Source:

Tagare
A
,
Kadam
S
,
Vaidya
U
, et al
.
Bubble CPAP versus ventilator CPAP in preterm neonates with early onset respiratory distress - a randomized controlled trial
.
J Trop Pediatr.
2013
;
59
(
2
):
113
119
; doi:
https://doi.org/10.1093/tropej/fms061

Researchers from India and Australia compared the safety and efficacy of bubble (B) continuous positive airway pressure (CPAP) with ventilator-derived CPAP (VCPAP) in preterm infants. They conducted a randomized controlled trial and enrolled infants at <37 weeks gestation who developed respiratory distress within 6 hours of birth. Only infants who had an oxygen requirement of >30% and who had at least moderate retractions and/or grunting as determined by a Silverman-Anderson (SA) score >4 (range of possible scores 0–10) were eligible for enrollment. At enrollment, study infants were randomized to BCPAP or VCPAP. Commercial brand equipment was used for both groups, including a bubble generator and blender for BCPAP, ventilator equipment for VCPAP, and nasal prongs. Both groups were started on 40% FiO2 and a CPAP pressure of 6 cm of water (cmW). Based on clinical assessment and a goal of maintaining an oxygen saturation of 88% to 93%, FiO2 was changed in increments of 5% and CPAP in increments of 1 cmW. After 1 hour of CPAP support, surfactant replacement was administered to infants requiring ≥40% FiO2, ≥6 cmW CPAP, and having x-ray findings consistent with respiratory distress syndrome (RDS).

The primary study outcome was success of the allocated ventilation method. Success was defined as discontinuation of CPAP within 72 hours and no need for mechanical ventilation, oxygen requirement of <30%, and an SA score <3. Secondary outcomes included need for surfactant therapy, nasal injury from CPAP, and overall mortality.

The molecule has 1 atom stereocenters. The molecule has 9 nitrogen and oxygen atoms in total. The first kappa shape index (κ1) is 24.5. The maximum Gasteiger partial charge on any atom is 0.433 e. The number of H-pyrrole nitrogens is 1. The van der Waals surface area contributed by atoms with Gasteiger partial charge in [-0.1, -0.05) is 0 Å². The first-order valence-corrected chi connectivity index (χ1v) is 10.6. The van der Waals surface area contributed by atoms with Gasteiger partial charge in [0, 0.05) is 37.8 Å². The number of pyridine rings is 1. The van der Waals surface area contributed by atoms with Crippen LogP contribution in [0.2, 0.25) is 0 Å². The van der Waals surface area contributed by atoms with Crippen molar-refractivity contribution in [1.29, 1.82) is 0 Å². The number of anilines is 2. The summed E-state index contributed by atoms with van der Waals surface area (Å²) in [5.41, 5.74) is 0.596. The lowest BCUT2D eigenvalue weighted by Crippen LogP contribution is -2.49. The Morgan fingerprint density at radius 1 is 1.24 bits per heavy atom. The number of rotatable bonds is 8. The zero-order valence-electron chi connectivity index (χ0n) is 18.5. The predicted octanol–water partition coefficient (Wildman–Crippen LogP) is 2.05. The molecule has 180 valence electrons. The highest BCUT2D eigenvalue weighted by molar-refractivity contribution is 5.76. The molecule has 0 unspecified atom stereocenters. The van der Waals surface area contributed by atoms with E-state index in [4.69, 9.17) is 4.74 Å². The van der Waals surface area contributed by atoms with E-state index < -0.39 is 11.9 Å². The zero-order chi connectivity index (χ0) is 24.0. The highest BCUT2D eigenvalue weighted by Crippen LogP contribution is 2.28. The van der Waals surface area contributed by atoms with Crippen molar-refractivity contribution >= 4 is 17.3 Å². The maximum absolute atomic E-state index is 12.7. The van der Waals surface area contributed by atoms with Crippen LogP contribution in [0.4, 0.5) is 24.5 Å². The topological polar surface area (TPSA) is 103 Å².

One hundred and fourteen infants were enrolled, with 57 in each group. The groups were comparable at baseline with respect to gestational age, birth weight, and SA score.

Neonates treated with BCPAP were significantly more likely to have successful treatment than those randomized to VCPAP (82.5% and 63.2%, respectively, P = .3). Surfactant was given to more infants in the VCPAP than BCPAP group (18/57 vs 9/57, P < .05). Overall, infants who required surfactant were significantly less likely to have successful CPAP treatment, regardless of type of CPAP. VCPAP and BCPAP groups were comparable in terms of CPAP duration (30 hours and 36 hours, respectively) and mortality (8.8% and 7%, respectively). Injury to the nasal septum was more frequent in infants randomized to BCPAP (21.1%) than to those receiving VCPAP (7%) (P = .03).

The authors conclude that BCPAP is safe and more effective than VCPAP when used early for preterm neonates with moderate to severe RDS.

Drs Santisteban-Ponce and Bedrick have disclosed no financial relationship relevant to this commentary. This commentary does not contain a discussion of an unapproved/investigative use of a commercial product/device.

CPAP emerged in 1971 as an alternative to mechanical ventilation for preterm infants with RDS, reducing the need for intubation....

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